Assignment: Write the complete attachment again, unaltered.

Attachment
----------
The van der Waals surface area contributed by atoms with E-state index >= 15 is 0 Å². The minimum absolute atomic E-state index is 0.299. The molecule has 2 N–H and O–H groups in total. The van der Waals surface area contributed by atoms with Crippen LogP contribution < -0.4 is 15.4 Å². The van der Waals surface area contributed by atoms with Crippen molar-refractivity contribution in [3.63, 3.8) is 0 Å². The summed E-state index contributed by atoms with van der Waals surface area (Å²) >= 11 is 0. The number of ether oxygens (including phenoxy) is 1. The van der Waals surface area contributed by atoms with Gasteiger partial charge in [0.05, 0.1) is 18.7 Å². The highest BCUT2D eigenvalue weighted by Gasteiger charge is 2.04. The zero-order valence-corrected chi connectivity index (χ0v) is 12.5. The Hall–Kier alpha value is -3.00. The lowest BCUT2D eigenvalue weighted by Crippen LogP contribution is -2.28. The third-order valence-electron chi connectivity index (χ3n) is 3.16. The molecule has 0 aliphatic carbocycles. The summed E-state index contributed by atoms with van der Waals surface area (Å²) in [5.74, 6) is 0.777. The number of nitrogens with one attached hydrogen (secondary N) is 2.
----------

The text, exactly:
The van der Waals surface area contributed by atoms with E-state index >= 15 is 0 Å². The minimum absolute atomic E-state index is 0.299. The molecule has 2 N–H and O–H groups in total. The van der Waals surface area contributed by atoms with Crippen LogP contribution < -0.4 is 15.4 Å². The van der Waals surface area contributed by atoms with Crippen molar-refractivity contribution in [3.63, 3.8) is 0 Å². The summed E-state index contributed by atoms with van der Waals surface area (Å²) >= 11 is 0. The number of ether oxygens (including phenoxy) is 1. The van der Waals surface area contributed by atoms with Gasteiger partial charge in [0.05, 0.1) is 18.7 Å². The highest BCUT2D eigenvalue weighted by Gasteiger charge is 2.04. The zero-order valence-corrected chi connectivity index (χ0v) is 12.5. The Hall–Kier alpha value is -3.00. The lowest BCUT2D eigenvalue weighted by Crippen LogP contribution is -2.28. The third-order valence-electron chi connectivity index (χ3n) is 3.16. The molecule has 0 aliphatic carbocycles. The summed E-state index contributed by atoms with van der Waals surface area (Å²) in [5.74, 6) is 0.777. The number of nitrogens with one attached hydrogen (secondary N) is 2.